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# Algebra/expansion ( including substitution )

Question
1. if a - 1/a =4 ; find :
(i)a^2 + 1/a^2    (ii)a^4 + 1/a^4 (iii)a^3 - 1/a^3

2. if a - 1/a =3 ; find :
(i)a^2 + 1/a^2    (ii)a^3 - 1/a^3

1. Multiplying through by a gives a² - 4a - 1 = 0.

This means, by quadratic equation, that a = (4ħsqrt(16+4))/2.
That is the same as a = (4ħsqrt(20))/2.

Since sqrt(20) = sqrt(4*5) = 2*sqrt(5), both 4 and that term can be divided by 2.
This gives a = 2 ħ sqrt(5).

Note that this looks like it means that a² = 9 ħ 4*sqrt(5) and a³ = 38 ħ 17*sqrt(5).

Use the '+' term to find one result and the '-' term to find the other.

To simplify the solution, multiply the numerator and denominator of the fraction with the square-root in the denominator by the conjugate of the denominator.  This will make the denominator an integer (no square-roots any more).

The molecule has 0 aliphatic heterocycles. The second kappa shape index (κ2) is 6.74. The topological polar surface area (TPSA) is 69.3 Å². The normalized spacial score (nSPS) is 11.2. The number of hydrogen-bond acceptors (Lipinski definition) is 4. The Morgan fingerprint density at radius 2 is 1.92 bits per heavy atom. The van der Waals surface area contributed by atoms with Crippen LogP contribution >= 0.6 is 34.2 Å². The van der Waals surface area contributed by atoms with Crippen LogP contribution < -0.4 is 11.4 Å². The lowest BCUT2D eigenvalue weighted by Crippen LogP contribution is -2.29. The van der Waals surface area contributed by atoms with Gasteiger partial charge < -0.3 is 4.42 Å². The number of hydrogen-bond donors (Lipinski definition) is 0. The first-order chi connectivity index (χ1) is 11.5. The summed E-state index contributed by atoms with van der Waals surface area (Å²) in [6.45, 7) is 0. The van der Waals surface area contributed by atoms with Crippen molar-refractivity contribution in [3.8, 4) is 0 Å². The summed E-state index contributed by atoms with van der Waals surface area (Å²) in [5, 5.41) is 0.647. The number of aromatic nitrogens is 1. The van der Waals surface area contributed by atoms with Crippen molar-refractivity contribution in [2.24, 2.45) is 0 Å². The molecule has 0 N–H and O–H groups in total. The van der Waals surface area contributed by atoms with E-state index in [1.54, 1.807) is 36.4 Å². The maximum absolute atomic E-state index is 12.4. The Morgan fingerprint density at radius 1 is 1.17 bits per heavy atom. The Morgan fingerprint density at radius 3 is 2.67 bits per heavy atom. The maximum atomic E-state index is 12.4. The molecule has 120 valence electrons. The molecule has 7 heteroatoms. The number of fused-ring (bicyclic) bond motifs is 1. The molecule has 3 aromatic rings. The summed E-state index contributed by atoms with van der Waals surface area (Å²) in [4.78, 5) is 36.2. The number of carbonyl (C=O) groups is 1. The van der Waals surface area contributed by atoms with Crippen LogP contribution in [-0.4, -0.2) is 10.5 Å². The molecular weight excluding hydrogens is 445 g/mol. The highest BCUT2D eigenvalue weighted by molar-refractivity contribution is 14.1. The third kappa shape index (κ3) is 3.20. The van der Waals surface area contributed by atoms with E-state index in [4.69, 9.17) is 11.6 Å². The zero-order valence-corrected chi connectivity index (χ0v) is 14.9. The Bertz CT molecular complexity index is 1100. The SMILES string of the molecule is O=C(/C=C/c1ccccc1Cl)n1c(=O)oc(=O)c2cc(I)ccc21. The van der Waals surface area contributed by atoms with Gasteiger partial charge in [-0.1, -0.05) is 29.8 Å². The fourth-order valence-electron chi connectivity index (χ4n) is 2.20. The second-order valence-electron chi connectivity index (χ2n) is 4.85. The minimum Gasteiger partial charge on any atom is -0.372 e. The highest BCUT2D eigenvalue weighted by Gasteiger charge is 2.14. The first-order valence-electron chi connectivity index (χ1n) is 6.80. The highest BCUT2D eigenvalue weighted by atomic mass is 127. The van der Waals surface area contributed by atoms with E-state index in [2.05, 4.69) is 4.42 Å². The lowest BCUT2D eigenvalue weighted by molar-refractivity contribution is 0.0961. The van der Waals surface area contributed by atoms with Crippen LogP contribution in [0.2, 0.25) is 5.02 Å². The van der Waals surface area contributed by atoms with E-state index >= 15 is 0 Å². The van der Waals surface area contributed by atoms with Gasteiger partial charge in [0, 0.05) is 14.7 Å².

2. Multiplying through by a gives a² - 3a - 1 = 0.
The quadratic equation tells us that a = (3ħsqrt(9+4))/2 = (3ħsqrt(13))/2.

Put that in for a in (i) and (ii).
Note that it looks like a² = (22ħ6*root(13))/4 and a³ = (144ħ40*sqrt(13))/8.

Again, use the conjugate of the denominator on the fraction with the square-root in the denominator.

Algebra

Volunteer

#### Scott A Wilson

##### Expertise

Any algebraic question you've got. That includes question that are linear, quadratic, exponential, etc.

##### Experience

I have solved story problems, linear equations, parabolic equations. I have also solved some 3rd order equations and equations with multiple variables.

Publications
Documents at Boeing in assistance on the manufacturiing floor.

Education/Credentials
MS at math OSU in mathematics at OSU, 1986. BS at OSU in mathematical sciences (math, statistics, computer science), 1984.

Awards and Honors
Both my BS and MS degrees were given with honors.

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Students in a wide variety of areas since the 80's; over 1,000 of them have been in algebra.